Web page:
How to deal with summer heat in Paris

How to deal with summer heat in Paris

One may think that it doesn’t get as hot in Paris as it can get in Barcelona or in Rome, for example, but I can assure you that when I was spending one July in one of the Paris apartments I just couldn’t believe how hot it was.

As I wanted to get to know the city, I walked around all the main city attractions but also all the secondary city attractions, little streets, hidden corners, up and down Montmartre Hill… and I just couldn’t stop sweating.

It was a constant fight between my eagerness to discover new things and the need to get an ice-cold glass of water and decide whether drink it or pour it all over me every ten minutes. Of course I had to find some balance.

 

So, here go some tips to deal with this suffocating heat in case you come across this same situation.

Feet in fountains

It was shocking at first to see this image of lots of people sitting on the fountains, soaking bare feet. But this was actually more than normal, it was necessary. And in fact, it’s a nice way to rest and refresh yourself, and also, many times you get to know people who are in your same situation. A very nice fountain to practice this is the one in front of the Louvre. Exceptional scenery.

 

Sitting on the river banks

That’s the way it is: Seine River is the most similar thing to the beach you will find in Paris. Actually, I remember sand in several spots of the right bank placed by the city hall and also some organized activities like aerobics or racket games. Moreover, in many spots they place kind of water vapour showers which you really appreciate. A part from this, there is always great ambience, full of people having a drink or an ice cream, so it’s the perfect place to spend your time as fresh as one can and in an economic way. (Photo)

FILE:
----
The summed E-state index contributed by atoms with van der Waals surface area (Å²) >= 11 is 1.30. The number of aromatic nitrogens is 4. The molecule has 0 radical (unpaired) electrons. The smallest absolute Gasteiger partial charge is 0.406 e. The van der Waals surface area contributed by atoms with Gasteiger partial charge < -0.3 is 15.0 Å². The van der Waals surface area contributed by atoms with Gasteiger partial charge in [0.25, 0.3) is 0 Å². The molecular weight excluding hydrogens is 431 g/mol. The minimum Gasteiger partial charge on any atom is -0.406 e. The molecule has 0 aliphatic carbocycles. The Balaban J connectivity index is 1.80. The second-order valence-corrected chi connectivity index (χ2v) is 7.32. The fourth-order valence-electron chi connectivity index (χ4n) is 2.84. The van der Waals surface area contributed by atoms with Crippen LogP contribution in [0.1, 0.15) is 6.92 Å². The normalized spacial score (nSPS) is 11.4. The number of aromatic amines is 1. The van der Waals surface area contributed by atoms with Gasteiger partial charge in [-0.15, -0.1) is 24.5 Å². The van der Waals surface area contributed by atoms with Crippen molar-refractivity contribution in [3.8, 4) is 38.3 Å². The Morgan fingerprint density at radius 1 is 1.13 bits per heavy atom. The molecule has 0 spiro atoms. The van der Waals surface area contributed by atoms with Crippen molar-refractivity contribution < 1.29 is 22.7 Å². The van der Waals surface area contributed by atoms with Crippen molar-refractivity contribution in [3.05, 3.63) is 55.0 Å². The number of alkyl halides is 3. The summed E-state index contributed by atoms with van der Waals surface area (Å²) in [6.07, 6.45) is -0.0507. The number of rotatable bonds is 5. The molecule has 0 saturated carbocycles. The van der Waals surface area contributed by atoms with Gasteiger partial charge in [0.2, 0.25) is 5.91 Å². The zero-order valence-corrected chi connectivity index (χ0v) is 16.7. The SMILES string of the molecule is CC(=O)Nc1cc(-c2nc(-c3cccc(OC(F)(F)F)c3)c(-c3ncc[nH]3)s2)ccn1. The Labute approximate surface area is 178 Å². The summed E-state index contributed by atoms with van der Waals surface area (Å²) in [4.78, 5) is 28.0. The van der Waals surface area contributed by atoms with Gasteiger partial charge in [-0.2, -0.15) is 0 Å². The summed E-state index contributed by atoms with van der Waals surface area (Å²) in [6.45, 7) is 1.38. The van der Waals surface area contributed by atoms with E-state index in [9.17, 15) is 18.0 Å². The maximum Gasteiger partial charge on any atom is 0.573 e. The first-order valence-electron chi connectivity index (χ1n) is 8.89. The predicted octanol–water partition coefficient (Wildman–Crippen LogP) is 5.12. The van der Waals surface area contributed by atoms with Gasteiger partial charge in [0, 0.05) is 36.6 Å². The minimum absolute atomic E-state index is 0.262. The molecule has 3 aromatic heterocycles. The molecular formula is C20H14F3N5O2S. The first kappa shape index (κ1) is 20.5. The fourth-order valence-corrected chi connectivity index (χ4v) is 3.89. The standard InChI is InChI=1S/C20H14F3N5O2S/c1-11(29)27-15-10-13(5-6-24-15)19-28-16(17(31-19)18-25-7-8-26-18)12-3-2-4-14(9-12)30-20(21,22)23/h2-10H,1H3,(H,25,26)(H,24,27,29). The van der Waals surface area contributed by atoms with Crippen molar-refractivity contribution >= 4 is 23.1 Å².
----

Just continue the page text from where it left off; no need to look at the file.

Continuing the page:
Take a fan with you

I guess that one of the reasons why I found this Paris heat so suffocating is because air conditioned is not implemented as it is in other Mediterranean countries like Spain. In general, there is no air condition in the Métro, nor in most of the restaurants or cafés. That’s why it’s important to find a nice terrace to eat and, in case there is no breeze (which can easily happen) create yourself a breeze of your own with your fan.

 

Choose your accommodation well

If you’ve planned to spend a few days in Paris during the summer, try your accommodation to be as high as you can, and if they have a terrace, even better. Also, ask the owner to get you an electric fan (which is usually already included in the rent amount). Enjoy your time!

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